In 2017, violent crime rose by 18% over the previous year.

Since 2012, violent crime has dramatically increased in Albuquerque by 77%.

The 77% increase in violent crime in 2017 was still significantly less than “nonfatal shootings” which increased by a whopping 148%.

According to APD statistics released for 2017, homicides increased by 23%, robberies increase by 43%, rapes increased by 21% and aggravated assaults increased 4.2%.

The dramatic increase in crime in 2017 followed a 15.5 percent increase in violent crime in 2016.

In 2016, Albuquerque had a 13.3% increase property crimes.

Since 2012, Albuquerque’s violent crime rates have steadily increased.

The most dramatic figures in the 2017 crime statistics are for robberies, which increased by 43.6%, and nonfatal shootings, which were up by 148 percent.

On December 28, 2017 Albuquerque reached a record high of 75 murders in one year.

(See December 28, 2017 Albuquerque Journal, page A-1, “The city has reached 75 homicides with decomposed body, police say”)

The record high was originally 70 murders in the year 1996.


Currently, there are only nine homicide detectives, and a sergeant, that are currently investigating homicides.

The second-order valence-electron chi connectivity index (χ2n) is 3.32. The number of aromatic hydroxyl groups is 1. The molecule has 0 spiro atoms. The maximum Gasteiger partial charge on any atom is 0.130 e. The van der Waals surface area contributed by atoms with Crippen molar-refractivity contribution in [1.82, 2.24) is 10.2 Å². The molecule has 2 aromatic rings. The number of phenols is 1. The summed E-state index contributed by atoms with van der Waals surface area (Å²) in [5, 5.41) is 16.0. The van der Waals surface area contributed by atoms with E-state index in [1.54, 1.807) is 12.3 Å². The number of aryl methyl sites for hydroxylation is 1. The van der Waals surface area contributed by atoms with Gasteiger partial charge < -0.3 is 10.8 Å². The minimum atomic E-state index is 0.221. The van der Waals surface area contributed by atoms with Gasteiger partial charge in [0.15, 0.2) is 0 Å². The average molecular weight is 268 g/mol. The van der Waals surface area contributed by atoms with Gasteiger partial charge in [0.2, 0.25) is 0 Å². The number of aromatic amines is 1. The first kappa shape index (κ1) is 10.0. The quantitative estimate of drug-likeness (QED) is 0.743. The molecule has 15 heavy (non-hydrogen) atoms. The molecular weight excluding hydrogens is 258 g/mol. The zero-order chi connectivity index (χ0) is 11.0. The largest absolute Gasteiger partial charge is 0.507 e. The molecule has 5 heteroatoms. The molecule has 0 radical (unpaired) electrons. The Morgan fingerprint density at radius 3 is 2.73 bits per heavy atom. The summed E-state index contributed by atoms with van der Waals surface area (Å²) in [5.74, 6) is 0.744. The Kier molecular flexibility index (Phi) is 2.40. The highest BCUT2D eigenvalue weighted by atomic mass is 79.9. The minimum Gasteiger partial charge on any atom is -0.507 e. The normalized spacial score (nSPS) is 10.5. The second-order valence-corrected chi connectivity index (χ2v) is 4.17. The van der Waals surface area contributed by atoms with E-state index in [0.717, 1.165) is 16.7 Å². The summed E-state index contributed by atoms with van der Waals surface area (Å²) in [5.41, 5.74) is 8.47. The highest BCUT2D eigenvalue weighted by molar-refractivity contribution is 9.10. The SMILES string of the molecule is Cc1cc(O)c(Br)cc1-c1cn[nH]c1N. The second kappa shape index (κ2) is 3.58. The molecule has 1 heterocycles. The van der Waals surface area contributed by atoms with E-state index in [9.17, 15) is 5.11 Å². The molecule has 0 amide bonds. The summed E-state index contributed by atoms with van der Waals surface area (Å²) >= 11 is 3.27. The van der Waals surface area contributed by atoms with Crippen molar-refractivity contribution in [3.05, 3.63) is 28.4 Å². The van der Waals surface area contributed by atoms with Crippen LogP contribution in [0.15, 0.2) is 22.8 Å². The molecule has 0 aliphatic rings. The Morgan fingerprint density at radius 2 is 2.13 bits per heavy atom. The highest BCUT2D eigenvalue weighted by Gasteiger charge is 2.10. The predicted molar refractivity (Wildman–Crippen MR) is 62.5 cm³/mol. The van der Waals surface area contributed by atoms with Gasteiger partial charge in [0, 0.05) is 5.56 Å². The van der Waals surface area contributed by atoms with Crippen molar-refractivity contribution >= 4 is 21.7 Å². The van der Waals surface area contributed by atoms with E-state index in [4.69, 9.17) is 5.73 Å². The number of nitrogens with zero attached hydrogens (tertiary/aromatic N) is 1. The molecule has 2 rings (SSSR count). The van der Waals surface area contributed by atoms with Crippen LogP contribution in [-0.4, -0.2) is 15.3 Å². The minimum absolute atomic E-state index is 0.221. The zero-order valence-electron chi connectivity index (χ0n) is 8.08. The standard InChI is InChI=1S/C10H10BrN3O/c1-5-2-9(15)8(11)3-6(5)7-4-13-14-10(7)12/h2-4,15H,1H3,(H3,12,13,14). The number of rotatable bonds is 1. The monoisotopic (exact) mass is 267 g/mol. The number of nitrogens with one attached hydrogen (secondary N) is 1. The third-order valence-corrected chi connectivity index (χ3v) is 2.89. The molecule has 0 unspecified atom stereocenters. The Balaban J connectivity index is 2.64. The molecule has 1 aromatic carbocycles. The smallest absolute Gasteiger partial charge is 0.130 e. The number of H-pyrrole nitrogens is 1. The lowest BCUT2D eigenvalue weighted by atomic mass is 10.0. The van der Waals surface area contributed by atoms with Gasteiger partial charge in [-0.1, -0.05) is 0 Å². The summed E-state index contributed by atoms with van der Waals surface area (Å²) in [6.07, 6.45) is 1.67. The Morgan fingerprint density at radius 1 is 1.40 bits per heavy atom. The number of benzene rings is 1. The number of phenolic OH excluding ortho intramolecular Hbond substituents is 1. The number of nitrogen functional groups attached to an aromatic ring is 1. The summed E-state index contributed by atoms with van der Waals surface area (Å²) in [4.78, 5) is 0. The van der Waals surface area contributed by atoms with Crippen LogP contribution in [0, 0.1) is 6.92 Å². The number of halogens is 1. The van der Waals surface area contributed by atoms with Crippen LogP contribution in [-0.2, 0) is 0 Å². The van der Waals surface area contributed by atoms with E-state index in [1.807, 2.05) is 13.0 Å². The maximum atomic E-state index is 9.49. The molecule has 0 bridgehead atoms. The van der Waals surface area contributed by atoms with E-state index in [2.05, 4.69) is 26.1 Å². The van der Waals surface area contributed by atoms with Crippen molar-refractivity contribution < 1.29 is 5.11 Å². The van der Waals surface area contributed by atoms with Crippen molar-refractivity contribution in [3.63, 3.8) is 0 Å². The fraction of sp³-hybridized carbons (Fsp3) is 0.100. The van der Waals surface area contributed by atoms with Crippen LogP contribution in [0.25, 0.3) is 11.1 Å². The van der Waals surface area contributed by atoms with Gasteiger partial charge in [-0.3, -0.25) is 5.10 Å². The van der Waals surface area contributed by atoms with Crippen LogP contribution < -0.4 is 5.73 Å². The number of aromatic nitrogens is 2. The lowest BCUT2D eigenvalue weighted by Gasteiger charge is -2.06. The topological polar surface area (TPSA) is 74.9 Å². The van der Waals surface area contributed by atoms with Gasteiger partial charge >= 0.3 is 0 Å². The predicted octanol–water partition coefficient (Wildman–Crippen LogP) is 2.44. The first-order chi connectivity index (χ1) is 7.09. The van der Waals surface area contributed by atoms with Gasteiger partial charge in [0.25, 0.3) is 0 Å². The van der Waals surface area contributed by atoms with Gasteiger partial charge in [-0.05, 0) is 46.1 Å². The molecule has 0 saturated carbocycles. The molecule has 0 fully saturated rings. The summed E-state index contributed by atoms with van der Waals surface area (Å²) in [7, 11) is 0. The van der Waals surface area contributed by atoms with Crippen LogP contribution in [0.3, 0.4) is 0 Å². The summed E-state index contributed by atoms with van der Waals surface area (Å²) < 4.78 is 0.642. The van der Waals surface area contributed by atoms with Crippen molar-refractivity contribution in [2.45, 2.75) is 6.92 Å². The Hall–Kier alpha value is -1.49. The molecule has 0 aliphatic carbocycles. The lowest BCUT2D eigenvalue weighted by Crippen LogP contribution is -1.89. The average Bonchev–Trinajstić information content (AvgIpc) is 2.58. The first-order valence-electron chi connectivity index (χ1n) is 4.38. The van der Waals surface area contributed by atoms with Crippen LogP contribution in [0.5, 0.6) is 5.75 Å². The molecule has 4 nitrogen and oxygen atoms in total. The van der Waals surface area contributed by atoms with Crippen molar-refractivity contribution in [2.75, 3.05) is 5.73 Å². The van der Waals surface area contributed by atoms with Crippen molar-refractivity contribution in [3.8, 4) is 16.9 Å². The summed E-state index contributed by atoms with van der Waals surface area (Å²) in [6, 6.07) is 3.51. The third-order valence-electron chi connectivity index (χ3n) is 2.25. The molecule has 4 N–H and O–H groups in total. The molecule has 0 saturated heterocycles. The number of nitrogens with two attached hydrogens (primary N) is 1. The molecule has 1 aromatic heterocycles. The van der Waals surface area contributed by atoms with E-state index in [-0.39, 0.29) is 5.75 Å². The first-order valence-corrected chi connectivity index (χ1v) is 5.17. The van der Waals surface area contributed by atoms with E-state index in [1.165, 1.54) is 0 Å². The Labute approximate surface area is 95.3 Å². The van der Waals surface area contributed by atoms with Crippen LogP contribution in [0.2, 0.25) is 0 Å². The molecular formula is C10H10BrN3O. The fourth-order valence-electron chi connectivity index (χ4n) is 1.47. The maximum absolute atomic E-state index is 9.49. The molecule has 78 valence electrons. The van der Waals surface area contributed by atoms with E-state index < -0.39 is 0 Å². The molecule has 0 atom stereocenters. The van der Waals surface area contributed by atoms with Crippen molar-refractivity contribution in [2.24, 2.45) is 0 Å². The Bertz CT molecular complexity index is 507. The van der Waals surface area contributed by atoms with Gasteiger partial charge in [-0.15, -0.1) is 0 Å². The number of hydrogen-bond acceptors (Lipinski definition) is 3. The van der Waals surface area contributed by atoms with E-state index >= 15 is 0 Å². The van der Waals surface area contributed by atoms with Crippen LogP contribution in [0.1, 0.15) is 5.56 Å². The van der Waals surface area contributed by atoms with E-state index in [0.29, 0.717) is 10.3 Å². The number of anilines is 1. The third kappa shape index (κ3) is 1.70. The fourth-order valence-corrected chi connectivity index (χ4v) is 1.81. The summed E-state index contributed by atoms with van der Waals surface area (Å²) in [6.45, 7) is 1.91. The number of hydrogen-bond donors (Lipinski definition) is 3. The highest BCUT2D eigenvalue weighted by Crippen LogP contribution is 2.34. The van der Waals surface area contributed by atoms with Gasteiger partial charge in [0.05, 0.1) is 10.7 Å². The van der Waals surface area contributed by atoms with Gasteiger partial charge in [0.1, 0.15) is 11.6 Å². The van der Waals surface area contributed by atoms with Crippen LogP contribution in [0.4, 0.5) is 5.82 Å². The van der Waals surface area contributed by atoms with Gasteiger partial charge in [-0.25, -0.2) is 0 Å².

APD’s homicide clearance rate has usually been in the 80% and it is now only 59%.

APD’s Homicide Detective Unit is overwhelmed by the caseload and needs immediate help and resources.

APD says detectives are also working on 35 unsolved murder cases from 2017 alone.

The Homicide Investigation Unit needs to be at least 15 detectives to 20 detectives.

APD is in a crisis mode and it needs to concentrate on recruiting seasoned homicide detectives from other departments if necessary.

At the very least, APD needs to ask for temporary assignment of personnel from other agencies such as the Bernalillo County Sheriff’s Department or the State Police to help clear out the cases.

The longer a homicide case takes to complete an investigation or is neglected because of lack of personnel, the less likely the cases will be solved.

Adding to the crisis is the emotional toll an unsolved murder takes on the families of the victims.


The steady increases in our crime rates coincide with the steady decrease in size of the Albuquerque Police Department.

APD is so severely understaffed it cannot complete felony investigations and get the cases over to the District Attorney for successful prosecution.